If you are not living under a rock (if you are, you may not have this global problem), you are aware that about 70% of us here in the United States are either overweight or obese. Statistically, it is likely you are a member of that percentage. I don’t know anyone who has some weight issues who doesn’t want to do something about it, and don’t know anyone in the other 30% who isn’t still constantly working at the challenge.

But, other than looking good in a swimsuit (or a business suit), does being overweight really matter? You probably already know the answer (Yes!), but here are some quick reminders about why.

According to the Center for Disease Control, the leading cause of death in the United States is cardiovascular disease, and death in which diabetes is the cause or contributing factor is in the top 5.

If you add the total number of deaths in these two categories, the number is about 860,000. But here is the most astounding news: According to the CDC, as high as 80% of these deaths could have been prevented through better lifestyle choices—almost all (not all) of which have to do with getting our weight under control. That means we have 690,000 unnecessarily early deaths, every year, due to the choices we make in how we eat, move, and think.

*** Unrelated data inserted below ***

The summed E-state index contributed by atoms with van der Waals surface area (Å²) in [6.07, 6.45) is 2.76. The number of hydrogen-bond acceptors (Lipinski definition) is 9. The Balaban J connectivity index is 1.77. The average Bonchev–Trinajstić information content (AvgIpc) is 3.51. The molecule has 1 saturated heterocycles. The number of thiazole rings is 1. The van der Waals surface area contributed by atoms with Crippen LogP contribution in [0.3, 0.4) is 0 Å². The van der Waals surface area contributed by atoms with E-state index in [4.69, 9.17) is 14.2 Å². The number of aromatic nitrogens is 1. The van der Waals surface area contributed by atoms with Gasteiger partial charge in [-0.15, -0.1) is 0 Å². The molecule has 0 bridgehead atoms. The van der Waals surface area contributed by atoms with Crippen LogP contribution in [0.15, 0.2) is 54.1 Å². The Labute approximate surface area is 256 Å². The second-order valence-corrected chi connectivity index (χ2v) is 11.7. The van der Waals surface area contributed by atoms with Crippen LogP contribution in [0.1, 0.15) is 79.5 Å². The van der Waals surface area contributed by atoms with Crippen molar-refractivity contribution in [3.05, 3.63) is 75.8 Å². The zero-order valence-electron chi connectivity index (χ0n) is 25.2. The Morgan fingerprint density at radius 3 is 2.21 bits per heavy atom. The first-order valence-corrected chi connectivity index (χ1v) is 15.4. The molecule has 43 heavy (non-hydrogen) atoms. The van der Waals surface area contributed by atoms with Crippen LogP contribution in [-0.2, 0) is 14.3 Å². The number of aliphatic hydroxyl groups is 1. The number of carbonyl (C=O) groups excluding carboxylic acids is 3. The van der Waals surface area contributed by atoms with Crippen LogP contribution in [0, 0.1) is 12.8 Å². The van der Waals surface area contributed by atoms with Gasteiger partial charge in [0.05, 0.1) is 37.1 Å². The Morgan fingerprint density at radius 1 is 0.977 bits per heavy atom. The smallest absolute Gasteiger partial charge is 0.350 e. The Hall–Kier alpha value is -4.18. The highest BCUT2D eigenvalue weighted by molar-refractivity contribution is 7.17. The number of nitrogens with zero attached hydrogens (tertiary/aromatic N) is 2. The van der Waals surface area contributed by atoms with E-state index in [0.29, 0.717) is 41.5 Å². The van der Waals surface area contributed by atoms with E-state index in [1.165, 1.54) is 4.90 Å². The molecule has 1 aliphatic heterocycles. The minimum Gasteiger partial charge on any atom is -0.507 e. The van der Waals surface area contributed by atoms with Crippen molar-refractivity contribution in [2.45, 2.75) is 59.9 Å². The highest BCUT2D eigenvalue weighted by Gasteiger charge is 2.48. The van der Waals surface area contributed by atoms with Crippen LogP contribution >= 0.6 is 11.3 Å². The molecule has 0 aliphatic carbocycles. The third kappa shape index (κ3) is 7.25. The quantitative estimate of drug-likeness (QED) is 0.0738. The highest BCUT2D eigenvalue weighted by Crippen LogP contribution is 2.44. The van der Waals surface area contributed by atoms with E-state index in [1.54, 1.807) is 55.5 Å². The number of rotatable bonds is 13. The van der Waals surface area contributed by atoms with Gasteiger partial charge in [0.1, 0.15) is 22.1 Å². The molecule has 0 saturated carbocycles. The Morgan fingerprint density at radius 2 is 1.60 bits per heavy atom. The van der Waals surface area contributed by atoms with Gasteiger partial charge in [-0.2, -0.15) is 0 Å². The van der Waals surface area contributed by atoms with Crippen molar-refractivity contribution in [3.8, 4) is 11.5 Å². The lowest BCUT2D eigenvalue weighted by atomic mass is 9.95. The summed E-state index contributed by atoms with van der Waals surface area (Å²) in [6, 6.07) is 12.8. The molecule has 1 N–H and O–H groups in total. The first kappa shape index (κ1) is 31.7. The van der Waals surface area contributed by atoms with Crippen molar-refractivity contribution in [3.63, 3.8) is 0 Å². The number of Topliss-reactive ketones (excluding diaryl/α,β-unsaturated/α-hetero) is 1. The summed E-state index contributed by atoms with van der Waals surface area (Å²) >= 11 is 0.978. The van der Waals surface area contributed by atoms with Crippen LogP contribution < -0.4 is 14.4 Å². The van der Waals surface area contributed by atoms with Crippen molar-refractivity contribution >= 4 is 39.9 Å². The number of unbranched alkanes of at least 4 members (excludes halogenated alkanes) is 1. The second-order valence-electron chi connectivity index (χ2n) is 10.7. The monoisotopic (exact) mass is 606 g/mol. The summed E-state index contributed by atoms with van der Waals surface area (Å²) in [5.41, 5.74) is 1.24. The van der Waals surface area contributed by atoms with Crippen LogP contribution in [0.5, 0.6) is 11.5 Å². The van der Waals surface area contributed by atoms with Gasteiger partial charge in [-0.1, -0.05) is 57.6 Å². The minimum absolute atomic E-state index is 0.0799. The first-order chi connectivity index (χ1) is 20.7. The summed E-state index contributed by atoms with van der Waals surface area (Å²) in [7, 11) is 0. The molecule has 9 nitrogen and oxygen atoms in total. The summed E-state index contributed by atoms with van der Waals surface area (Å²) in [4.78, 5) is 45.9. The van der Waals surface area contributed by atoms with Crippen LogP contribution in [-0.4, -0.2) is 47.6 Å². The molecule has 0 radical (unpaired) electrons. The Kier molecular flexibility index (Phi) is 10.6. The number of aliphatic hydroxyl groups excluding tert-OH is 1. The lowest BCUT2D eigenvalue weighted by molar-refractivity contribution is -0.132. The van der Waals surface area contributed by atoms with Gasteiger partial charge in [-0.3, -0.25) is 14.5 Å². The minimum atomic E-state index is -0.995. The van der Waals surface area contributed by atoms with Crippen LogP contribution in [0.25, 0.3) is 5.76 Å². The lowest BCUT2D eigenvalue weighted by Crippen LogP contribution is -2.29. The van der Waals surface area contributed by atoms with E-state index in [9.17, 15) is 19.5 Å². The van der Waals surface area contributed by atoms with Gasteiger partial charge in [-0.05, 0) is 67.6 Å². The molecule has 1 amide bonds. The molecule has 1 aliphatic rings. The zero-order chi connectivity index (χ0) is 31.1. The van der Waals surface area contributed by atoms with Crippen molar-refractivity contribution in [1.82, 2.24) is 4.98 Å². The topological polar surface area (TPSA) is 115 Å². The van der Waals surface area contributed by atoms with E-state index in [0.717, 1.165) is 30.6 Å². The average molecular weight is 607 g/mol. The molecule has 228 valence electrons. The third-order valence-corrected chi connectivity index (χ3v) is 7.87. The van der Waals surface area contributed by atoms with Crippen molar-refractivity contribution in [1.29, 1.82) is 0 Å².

And, heart disease and diabetes aren’t even the only proven side-effects of being overweight. Here is a list from the Center for Disease Control of conditions medically proven to have a correlative or causal relationship to overweight or obesity:

  • All-causes of death (mortality)
  • High blood pressure (Hypertension)
  • High LDL cholesterol, low HDL cholesterol, or high levels of triglycerides (Dyslipidemia)
  • Type 2 diabetes
  • Coronary heart disease
  • Stroke
  • Gallbladder disease
  • Osteoarthritis (a breakdown of cartilage and bone within a joint)
  • Sleep apnea and breathing problems
  • Some cancers (endometrial, breast, colon, kidney, gallbladder, and liver)
  • Low quality of life
  • Mental illness such as clinical depression, anxiety, and other mental disorders
  • Body pain and difficulty with physical functioning

Is it maddeningly hard to “fix” this? Yes. Worth it? Yes. Let’s band together and get it done.

  • Fine Life is intended to be a [platform] where those struggling with the sedentary nature of office work can share ideas, resources, stories, questions, concerns, and answers. If you have something to share, we invite you to do so.

  • In addition, because he believes that health and fitness is a real concern in the business environment, Kevin Fine is interested in sharing this message, and holding this discussion, in person at businesses or events. If you are interested in having Kevin speak at your business or event, please make the request below.